The Cayman Islands Government has commenced legislation that improves international trade in certain plants and animals.

The Endangered Species (Trade and Transport) Law 2004 was passed 11 years ago, in order to have the legislation technically in place. It was commenced on 1 July this year. By bringing it into effect, Cayman has increased its technical compliance with the Convention on International Trade in Endangered Species of Wild Flora and Fauna (CITES).

CITES is an international agreement for global species conservation that has been extended by the UK to Cayman. It subjects international trade in specimens of selected species to certain controls.

As there have been changes to CITES since the ESTTL was passed, further updates to the law will be required in order to ensure that Cayman is fully compliant with its provisions. Being assessed by the UK and CITES Secretariat as fully compliant will enable Cayman to avoid international trade restrictions, which may be imposed on noncompliant jurisdictions in 2016.

In its current form, the ESTTL provides greater oversight for permits, importations, and other activities related to the trade and transportation of locally and internationally listed endangered species. It therefore provides more trade safeguards for endemic flora and fauna.

Furthermore, only certain air and sea ports in Cayman will be designated to handle imports and exports, which will improve the inspection process for plant and animal species listed in CITES that are being traded through the Islands.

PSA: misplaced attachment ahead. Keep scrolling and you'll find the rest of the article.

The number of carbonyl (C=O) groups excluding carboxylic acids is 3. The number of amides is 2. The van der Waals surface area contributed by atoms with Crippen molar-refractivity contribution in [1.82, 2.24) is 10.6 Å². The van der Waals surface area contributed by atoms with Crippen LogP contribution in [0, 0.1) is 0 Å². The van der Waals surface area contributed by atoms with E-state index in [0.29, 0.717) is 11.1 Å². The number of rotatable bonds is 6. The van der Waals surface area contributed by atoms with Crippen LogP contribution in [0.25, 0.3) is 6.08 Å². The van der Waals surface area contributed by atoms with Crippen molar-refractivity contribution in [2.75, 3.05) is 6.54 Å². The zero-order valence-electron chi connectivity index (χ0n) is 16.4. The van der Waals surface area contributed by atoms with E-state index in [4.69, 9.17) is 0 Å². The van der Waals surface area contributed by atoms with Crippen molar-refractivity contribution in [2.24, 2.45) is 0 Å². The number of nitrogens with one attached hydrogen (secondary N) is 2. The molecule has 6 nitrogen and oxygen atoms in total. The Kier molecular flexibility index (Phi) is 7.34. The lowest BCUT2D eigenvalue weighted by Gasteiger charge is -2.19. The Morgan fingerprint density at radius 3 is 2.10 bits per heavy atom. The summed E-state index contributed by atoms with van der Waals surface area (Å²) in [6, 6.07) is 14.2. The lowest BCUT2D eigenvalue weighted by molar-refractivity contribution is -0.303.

The law also helps Cayman's economy, by facilitating sustainable trade of both locally occurring and CITES-listed species such as black coral and queen conch, pointed out Minister of Environment Wayne Panton.

'We must have proper mechanisms in place that allow local vendors, who sell these products to international clients, to trade in these species in ways that are completely compliant with the CITES framework', he said.

One of those mechanisms is the Scientific Advisory Committee, created in the ESTTL in order to advise Government in relation to the law, to ensure that its intent is upheld.

Department of Environment Director Gina Ebanks-Petrie, who will chair the committee, said the ESTTL replaces the previous Cayman Islands CITES legislation, titled The Endangered Species Protection and Propagation Law (1999 Revision).

She also noted that the ESTTL intersects with The National Conservation Law, 2013; Animals Law (2013 Revision); and Plants (Importation and Exportation) Law (1997 Revision) in relation to the importation of live specimens of listed species. Persons who are applying for import or export permission under any one of these laws are still advised to apply for matching permissions under the other laws, as relevant.

In the ESTTL, Part IV deals with the registration of businesses and persons selling or carrying out other activities with listed species. Its purpose is to improveCayman's ability to track and control trade in local species, Mrs Ebanks-Petrie explained, which therefore will make it harder for poachers to 'launder' species that are taken illegally.

'By making it harder for poachers, we'll make it easier for business owners who are conducting transactions in the legal international trade of listed species', she said.

Mrs Ebanks-Petrie said that Part IV of the ESTTL will be brought into force at a later date but until then, Cayman is continuing to track and control international trade under previous legislative provisions.

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